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Computer Athlete’s Handbook NOW free online

Posted: December 3rd, 2009 at 8:47 pm / No Comments →

You can now read a FREE version of the Computer Athlete’s Handbook online at:

http://socialmediasystems.com/computerathlete

I decided to release the book online to help people find the book and benefit from it. It is fully SEO-optimized and ranks on the front page of google for computer injuries self help.

Making a Documentary! - Me at Bloblive - Feb 3rd

Posted: March 7th, 2009 at 9:35 am / No Comments →

You can check out my video at

http://www.bloblive.com/feb_3_2009_los_angeles.php . I am the 5th speaker.

At this bloblive, I announced that I am making a documentary about Computer Related Injury and Treatment Options with Solomon Rothman (www.moviepals.org). This documentary is my next milestone in my mission of helping people live happier, healthier techy lifestyles. The main focus of the documentary will be the causes, effects, and treatments of/for Computer Related Injury. In the treatments portion, I intend to tell people about the computer athlete concept to show people that they CAN find a way to achieve pain-free computing.

For this documentary, I am actively seeking participation from industry experts, injured users, authors, etc. This will be a collaborative effort and I hope to bring in as many people as possible in the process. Because it is a documentary, there is not a precise script. It is a journey to see who wants to contribute and how they want to contribute to make this documentary a reality.

If you are an injured user, industry expert, healthcare professional, author, or any other person who wants to add value to this project, I would love to hear from you and please email me at brian.bentow@computerathlete.net

I need your help! We need a diverse group of people with a diverse background and experience to make this documentary a success.

Computer Athlete Meetup Group Created!

Posted: February 15th, 2009 at 1:03 pm / No Comments →

You can sign up for the meetup here.

http://www.meetup.com/LA-Computer-Related-Repetitive-Strain-Injury-Support-Group/

I had wanted to create a meetup group for Computer Athletes for awhile. This week I got some responses back from people who were interested in the topic on Meetup.com so I decided to go for it.

I am very excited. I will summarize interesting things that happen at the meetups on this blog so that people can see what progress we are making. Please join the meetup group and attend the group to show your support.

Me at BlobLive

Posted: November 27th, 2008 at 8:52 pm / No Comments →

This past Monday, November 24th, I went to BlobLive and shared my idea about being a Computer Athlete. 

Let me know if you have any ideas on how I could have made my presentation better. I know that at the very least I could have had more energy, smiled more, etc.

Using a computer should not hurt - Repetitive Strain Injury

Posted: September 26th, 2008 at 7:57 am / No Comments →

Many people experience pain while using a computer. However, few people ask the question : Should using a computer hurt? This question could be debated. However, I believe that we can all agree that if using a computer doesn’t have to hurt and it is bad for it to hurt, then it is preferable for it to not hurt.

From my initial experience, I know that using a computer can hurt a lot. I have been in terrible pain at times in the early part of my career. On the other hand, I have also experienced times where using a computer did not hurt while following the principles of a Computer Athlete. By incorporating new tools and techniques, I have found that people can increase the amount of time they can spend on the computer without injurying themselves. If you spend a lot of time on the computer, becoming a Computer Athlete can be a staple of having a happy and healthy lifestyle.

Once you start questioning whether a computer should hurt or not, you may begin to question many other things. For example, is QWERTY, the standard keyboard key layout, the best possible layout? In what scenarios is the standard keyboard form factor optimal? Is it better to have or not have lumbar support and armrests? The answers to these questions affect the health and lives of hundreds of millions and perhaps billions of people on a daily basis.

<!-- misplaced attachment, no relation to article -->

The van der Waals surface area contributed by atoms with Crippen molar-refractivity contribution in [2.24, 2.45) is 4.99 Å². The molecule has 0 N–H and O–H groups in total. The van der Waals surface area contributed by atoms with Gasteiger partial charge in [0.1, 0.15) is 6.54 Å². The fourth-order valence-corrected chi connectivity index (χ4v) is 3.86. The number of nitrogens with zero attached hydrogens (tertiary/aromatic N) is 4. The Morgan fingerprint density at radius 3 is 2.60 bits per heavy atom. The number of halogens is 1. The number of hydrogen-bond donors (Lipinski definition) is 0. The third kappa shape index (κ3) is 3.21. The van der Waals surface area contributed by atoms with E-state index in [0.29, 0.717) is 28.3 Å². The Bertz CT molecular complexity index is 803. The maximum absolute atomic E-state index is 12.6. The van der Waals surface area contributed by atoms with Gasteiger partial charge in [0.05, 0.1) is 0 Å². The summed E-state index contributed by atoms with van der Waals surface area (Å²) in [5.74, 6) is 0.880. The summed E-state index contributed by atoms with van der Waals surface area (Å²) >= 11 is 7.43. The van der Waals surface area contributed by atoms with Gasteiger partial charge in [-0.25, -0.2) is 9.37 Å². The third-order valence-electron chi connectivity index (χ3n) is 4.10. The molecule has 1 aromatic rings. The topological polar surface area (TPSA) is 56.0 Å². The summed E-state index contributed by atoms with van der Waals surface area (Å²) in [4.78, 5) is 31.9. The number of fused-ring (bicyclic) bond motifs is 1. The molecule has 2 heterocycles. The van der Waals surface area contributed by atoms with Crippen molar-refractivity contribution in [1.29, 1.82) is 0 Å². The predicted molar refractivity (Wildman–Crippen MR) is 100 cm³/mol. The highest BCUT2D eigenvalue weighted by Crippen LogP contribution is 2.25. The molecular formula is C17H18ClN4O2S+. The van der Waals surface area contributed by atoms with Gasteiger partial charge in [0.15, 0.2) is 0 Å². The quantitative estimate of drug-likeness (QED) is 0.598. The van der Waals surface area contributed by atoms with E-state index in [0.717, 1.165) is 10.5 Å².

It is a difficult road. Advocating for improving computer work conditions requires us to challenge conventions and standards that are ubiquitous like the QWERTY layout. We need to garner some attention and focus from people who are already busy and focused on solving other problems. Marketing the ideas of improving computer work conditions and bringing those ideas into the mainstream is expensive and challenging. Despite these challenges, it is clear to me that this is a very important task and can change the world. We can do this to improve the lives of our friends, family, and all other people who use a computer.

We need to work together and need lots of help. Will you help me?

Please contact us if you want to help.

How to avoid Carpal Tunnel Syndrome Surgery

Posted: September 20th, 2008 at 6:39 pm / No Comments →

I believe that there are many situations that doctors help their patients with identifying and treating diseases. For example, if you have a bacteria infection, then prescribing antibiotics may do the trick. My point is simply that doctors cannot and should not be expected be solve all of our problems. One could argue that you should go to a specialist that has special training in your area. I agree. Unfortunately, many people go to chiropractors, family doctors, etc and do themselves a disservice.

One of the lessons that I learned the hard way was that traditional doctors and other medical professionals really can’t help you with your computer-related injuries.

Here’s my story . . . After an intense few months at work under stress, I developed chest pain. I became very concerned and sought medical attention. After spending several hundred dollars on an EKG, a blood test, Chest X-rays, and physical examinations, my doctor had no other recourse but to prescribe some anti-inflammatories or send me to a cardiologist. Obviously, this is just a single example and one should not make a sweeping generalization from it. However, from talking to chiropractors, doctors, reading blogs and other resources, I am convinced that my story is typical and not out of the norm. What makes my story unique is how I have solved the root cause of my problem. There are many people today living in intense pain without the insight or means to fix their problems. I want to change that.